The battle between Speed and Accuracy in Online Journalism

In the wake of this week’s “speed vs. accuracy” exam for QUTOJ1 students, I’ve realised one major thing.

…I’m something of a perfectionist…

By this, I mean I probably spend far too much time considering every sentence, trying to ensure each sentence imparts as much information as possible.  I’m also someone who will (usually) try to double check (or even triple check) any facts before I commit them to the page.  In essence, I want to make each sentence as an efficient use of words and page space as possible.

Which is probably, as it turns out, a somewhat inefficient use of my time*

But at least I’ll get good marks for accuracy.  Right?

However, I do understand the need for speedy writing in journalism, particularly in the online sphere.  The news moves so fast nowadays, particularly in the era of 24-hour news channels.  We are constantly being reminded that, in today’s world, “the deadline is now.”

Life in the fast lane

But what exactly is driving this “need for speed”

Kendyl Salcito, from the Centre for Journalism Ethics (at the University of Wisconsin-Madison) says the proliferation of news outlets – “bloggers by the millions… but also cable… satellite television” has led to a “multi-media race” to get “the story 24-hours a day.  She notes that the public has an increasing demand to see news “as it happens”, particularly for coverage of natural disasters or other breaking events.

However, Salcito also says that “as the pace intensifies, so does the pressure to cut corners,” and that “laziness, lack of rigor and other bad habits” can complicate the ethics of speed and accuracy.

Ironically enough, the public that were hounding journalists for speedy information also expect the news media to create accurate and verified reports.

Oops!…

Former Washington journalist and journalism lecturer, Don Campbell, gives some good examples of errors that have occurred when journalists were too hasty (and perhaps merely repeated internet rumour without verification…).  For instance:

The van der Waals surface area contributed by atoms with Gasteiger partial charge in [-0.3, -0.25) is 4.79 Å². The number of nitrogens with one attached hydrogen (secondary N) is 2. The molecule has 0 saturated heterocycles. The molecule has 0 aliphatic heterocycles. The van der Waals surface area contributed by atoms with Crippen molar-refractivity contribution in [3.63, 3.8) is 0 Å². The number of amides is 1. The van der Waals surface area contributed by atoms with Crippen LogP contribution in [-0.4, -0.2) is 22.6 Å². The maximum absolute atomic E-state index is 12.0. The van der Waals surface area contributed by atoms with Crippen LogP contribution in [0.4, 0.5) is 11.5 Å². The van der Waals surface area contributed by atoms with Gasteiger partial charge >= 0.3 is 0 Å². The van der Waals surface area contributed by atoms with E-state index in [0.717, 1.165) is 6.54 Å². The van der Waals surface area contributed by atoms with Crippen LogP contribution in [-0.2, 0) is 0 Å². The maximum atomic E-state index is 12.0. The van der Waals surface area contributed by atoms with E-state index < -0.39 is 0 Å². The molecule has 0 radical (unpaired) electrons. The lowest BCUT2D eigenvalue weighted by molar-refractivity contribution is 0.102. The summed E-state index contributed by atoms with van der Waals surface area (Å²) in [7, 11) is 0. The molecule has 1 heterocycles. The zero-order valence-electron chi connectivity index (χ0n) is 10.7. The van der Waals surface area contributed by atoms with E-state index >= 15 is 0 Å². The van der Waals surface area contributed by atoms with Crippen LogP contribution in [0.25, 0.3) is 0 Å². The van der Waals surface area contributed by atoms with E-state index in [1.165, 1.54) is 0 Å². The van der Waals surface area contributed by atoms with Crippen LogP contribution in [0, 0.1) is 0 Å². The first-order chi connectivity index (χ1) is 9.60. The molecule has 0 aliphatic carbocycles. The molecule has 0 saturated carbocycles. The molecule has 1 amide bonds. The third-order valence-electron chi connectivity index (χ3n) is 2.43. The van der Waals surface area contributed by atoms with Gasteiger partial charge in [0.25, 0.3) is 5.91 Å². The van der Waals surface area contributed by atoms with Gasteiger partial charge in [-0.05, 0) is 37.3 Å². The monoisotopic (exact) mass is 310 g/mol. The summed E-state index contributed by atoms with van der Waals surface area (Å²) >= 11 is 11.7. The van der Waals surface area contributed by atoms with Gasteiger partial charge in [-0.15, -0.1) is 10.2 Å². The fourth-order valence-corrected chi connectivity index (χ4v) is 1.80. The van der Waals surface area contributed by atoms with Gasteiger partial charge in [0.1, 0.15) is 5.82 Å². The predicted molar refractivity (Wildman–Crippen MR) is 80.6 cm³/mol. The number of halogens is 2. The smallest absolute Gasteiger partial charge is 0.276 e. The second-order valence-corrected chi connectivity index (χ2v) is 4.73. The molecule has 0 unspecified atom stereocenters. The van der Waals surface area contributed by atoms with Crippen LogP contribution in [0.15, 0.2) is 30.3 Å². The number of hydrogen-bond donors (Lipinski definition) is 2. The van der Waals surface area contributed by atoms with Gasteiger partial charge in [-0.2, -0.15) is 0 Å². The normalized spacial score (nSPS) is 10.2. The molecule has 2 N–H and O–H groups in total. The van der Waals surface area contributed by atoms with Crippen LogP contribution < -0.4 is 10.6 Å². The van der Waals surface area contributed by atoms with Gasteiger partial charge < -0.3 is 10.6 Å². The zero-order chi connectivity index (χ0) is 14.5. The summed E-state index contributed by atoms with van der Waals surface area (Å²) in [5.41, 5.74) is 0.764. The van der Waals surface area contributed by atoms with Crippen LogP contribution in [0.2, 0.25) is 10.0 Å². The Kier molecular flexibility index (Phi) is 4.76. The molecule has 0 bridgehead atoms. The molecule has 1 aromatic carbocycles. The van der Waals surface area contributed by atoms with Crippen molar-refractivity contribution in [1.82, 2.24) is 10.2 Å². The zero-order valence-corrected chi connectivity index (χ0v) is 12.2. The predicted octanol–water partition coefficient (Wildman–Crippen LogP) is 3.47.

1. Reporting Arizona congresswoman Gabrille Giffords as deceased after being shot in the head.  She in fact survived.

2. Reporting an American governor was facing a federal indictment on tax charges.  However, he didn’t have any evidence to support his claim and Campbell describes this as clear “character assassination”, with the blogger responsible putting “speed ahead of the basic principles of accuracy and verification.”

However, something Campbell found more troubling was that credible news organisations (e.g. The New York Times or Washington Post) ran one of these inaccurate stories on their online sites.  This is the most troubling thing to me – if even these large, respected media organisations are putting speed before accuracy, I do wonder what future there is for someone like me who obsesses over detail?

Fastest fingers in the West?

At the end of the day, I think it’s a fine balancing act I’ll definitely need to learn to walk along (and quickly).  However, I still think my somewhat pedantic attention to detail has a place – just maybe not in an online newsroom.

I think Salcito’s article gives me a good question to ponder:

“How much accuracy is too much, when news must be current?”

Or maybe I should just type faster?

*EDIT: my woeful (i.e. “no”) marks for speed prove this!

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